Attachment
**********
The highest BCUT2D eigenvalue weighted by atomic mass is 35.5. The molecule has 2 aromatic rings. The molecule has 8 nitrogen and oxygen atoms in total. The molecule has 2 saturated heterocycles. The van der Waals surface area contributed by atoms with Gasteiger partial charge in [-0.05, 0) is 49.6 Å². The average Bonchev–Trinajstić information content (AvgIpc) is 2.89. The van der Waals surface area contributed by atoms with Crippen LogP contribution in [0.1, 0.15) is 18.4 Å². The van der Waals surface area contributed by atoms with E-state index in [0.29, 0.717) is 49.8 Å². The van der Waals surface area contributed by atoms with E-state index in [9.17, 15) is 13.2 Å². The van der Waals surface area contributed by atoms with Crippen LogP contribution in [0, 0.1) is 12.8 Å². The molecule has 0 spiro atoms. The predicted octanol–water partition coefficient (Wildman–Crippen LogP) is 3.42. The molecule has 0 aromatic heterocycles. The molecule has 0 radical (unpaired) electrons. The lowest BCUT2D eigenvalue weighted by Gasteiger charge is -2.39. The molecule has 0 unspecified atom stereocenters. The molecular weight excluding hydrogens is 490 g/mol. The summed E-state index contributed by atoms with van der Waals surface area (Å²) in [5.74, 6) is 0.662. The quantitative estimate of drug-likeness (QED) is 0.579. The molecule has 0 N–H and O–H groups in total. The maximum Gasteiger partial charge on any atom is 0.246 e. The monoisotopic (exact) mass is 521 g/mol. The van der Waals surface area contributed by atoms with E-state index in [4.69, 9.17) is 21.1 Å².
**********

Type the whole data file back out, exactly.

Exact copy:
The highest BCUT2D eigenvalue weighted by atomic mass is 35.5. The molecule has 2 aromatic rings. The molecule has 8 nitrogen and oxygen atoms in total. The molecule has 2 saturated heterocycles. The van der Waals surface area contributed by atoms with Gasteiger partial charge in [-0.05, 0) is 49.6 Å². The average Bonchev–Trinajstić information content (AvgIpc) is 2.89. The van der Waals surface area contributed by atoms with Crippen LogP contribution in [0.1, 0.15) is 18.4 Å². The van der Waals surface area contributed by atoms with E-state index in [0.29, 0.717) is 49.8 Å². The van der Waals surface area contributed by atoms with E-state index in [9.17, 15) is 13.2 Å². The van der Waals surface area contributed by atoms with Crippen LogP contribution in [0, 0.1) is 12.8 Å². The molecule has 0 spiro atoms. The predicted octanol–water partition coefficient (Wildman–Crippen LogP) is 3.42. The molecule has 0 aromatic heterocycles. The molecule has 0 radical (unpaired) electrons. The lowest BCUT2D eigenvalue weighted by Gasteiger charge is -2.39. The molecule has 0 unspecified atom stereocenters. The molecular weight excluding hydrogens is 490 g/mol. The summed E-state index contributed by atoms with van der Waals surface area (Å²) in [5.74, 6) is 0.662. The quantitative estimate of drug-likeness (QED) is 0.579. The molecule has 0 N–H and O–H groups in total. The maximum Gasteiger partial charge on any atom is 0.246 e. The monoisotopic (exact) mass is 521 g/mol. The van der Waals surface area contributed by atoms with E-state index in [4.69, 9.17) is 21.1 Å².